Toad Lily amongst Crepe Myrtle trunks

Toad Lily amongst Crepe Myrtle trunks

A different Fall color variant of native Red Maple

A different Fall color variant of native Red Maple

Good Fall color from Hosta

Good Fall color from Hosta

Sometimes there aren’t enough words to describe something you are looking at and Fall color fits that category. It is much easier photographed than it is described as each Fall brings new and different color variations. Variations are determined by our weather during the Summer followed by how cool it gets at night in September. If we have drought conditions in late Summer, trees and plants in general are going to want to start their dormancy as early as late August. They will want to drop their leaves with as little fuss as possible including any spectacular color changes. Another major factor is cool nights as trees are starting to go dormant. This helps to set the brilliant colors everyone loves to see. We did pretty well this year as rainfall was decent with no significant dry periods. And then it cooled down significantly in September with some chilly nighttime temperatures. Colors this Fall have been very good.

 

Color is not only manifested in leaf color of trees. Hosta this year has been pretty spectacular with their brilliant yellow color. Berries have colored up very nicely as evident by the red berries on the American hollies growing in the field behind my home. A couple of reliable performers in the perennial world are the Trycirtis family and the Dendranthema (Hardy mum) family. Trycirtis or Toad lily has small orchid-like flowers that grace arching stems by the hundreds. They keep developing more and more interesting flower variations for this family. Very worth having in the garden and it will take shade also! I planted the hardy mum in my garden just a few years ago and already I have had to divide and remove 50% because of pretty aggressive growth. It will take over in the garden if left unchecked but the late season show is worth it. This photo was taken a full 4 weeks into its’ flowering period.

 

A lot more photos than usual this time but it was worth it. Enjoy!

Japanese Katsura Tree fronted by a Fernleaf Full Moon Maple

Japanese Katsura Tree fronted by a Fernleaf Full Moon Maple

Native Red Maple

Native Red Maple

Living fossil - Gingko

Living fossil – Gingko

Fall berries of Satyr Hill Holly

Fall berries of Satyr Hill Holly

Autumn Clematis-227

Autumn Clematis on Crimson Queen Maple

Autumn Clematis on ground

Autumn Clematis on ground

Hosta 'Emerald Tiara' and Hosta halcyon in late Summer

Hosta ‘Emerald Tiara’ and Hosta halcyon in late Summer

Each season of each year brings something new to our weather table here in the Washington metropolitan area. One thing is for sure in our area, the weather is never the same. Sure we know it will be humid in the Summer but other than that who knows what a particular season will bring. The latter days of Summer this year were fairly cool and dry and then all the sudden it got pretty darn hot again which actually breathed new life into my tomato plants giving me some very delicious late season tomatoes! Nothing like a tomato sandwich in early October – that may have been a first for me using tomatoes from my garden.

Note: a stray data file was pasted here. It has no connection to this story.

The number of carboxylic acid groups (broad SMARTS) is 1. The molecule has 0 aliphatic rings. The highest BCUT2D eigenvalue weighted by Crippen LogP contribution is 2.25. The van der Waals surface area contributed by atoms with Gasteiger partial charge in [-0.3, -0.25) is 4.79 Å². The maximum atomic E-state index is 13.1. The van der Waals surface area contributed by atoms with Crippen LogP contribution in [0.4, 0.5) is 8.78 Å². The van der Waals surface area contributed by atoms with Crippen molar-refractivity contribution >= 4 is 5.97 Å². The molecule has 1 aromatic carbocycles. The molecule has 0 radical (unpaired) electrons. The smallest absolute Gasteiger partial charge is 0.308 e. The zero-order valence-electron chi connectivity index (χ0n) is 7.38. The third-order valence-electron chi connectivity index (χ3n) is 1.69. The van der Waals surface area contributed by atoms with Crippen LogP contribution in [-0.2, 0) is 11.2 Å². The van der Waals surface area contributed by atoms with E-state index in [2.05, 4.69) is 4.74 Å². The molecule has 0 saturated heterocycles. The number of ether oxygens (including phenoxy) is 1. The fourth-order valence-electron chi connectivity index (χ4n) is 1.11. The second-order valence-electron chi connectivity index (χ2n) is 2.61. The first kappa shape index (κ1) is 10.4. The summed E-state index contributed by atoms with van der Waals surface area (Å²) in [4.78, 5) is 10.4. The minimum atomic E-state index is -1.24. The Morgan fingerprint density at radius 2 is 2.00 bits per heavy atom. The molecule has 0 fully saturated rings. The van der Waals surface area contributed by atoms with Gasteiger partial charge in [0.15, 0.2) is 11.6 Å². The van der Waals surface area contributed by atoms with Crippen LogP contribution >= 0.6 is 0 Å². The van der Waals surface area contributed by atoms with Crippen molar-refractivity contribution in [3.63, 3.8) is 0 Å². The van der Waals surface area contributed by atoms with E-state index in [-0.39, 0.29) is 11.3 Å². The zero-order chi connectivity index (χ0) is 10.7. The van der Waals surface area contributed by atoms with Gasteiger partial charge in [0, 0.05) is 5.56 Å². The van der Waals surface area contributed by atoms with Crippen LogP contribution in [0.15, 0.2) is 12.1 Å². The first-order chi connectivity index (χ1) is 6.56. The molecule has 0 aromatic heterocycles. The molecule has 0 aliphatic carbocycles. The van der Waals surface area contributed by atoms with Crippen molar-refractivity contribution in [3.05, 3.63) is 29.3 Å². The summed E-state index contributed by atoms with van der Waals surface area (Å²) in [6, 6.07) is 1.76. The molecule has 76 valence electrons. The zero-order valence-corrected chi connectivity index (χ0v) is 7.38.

Other things have also done well here at the end of the Summer especially some old standbyes such as Clematis paniculata. If you, or a neighbor, has this vine you know it comes up from seed readily throughout the garden. Sun or shade, it will perform. I like to let these seedlings grow in place and temporarily take over another plant or boulder or fence. In this case you can see it is growing over my Crimson Queen Weeping Japanese Maple. This is the second year I have allowed this Autumn Clematis seedling to grow over the Maple. I cut it back to about 12” high right after it finishes blooming to try and contain the seeds but most importantly to clear the Maple foliage so as not to adversely affect the plant. As long as I see no evident damage to the Maple I will allow this little seedling to continue. Another example is just to let the vine stretch out in the garden. It has such a beautiful carpet of deliciously fragrant flowers that it is well worth it to allow this vine to take over temporarily.

 

An unexpected late season performer this year was Hosta ‘Great Expectations’. In past years this guy was pretty crispy by the middle of September but here at the end of September this guy is still going strong.  In this particular photo Hosta halcyon is in the background, which is generally one of the best performing Hostas in our area. The blue leaved Halcyon has the advantage though of waxy leaves which helps to fend off slugs and other leaf eaters. This particular area of my garden gets sun until late morning. Each year our area brings unexpected joy in our gardens – it just depends on the weather we have gotten.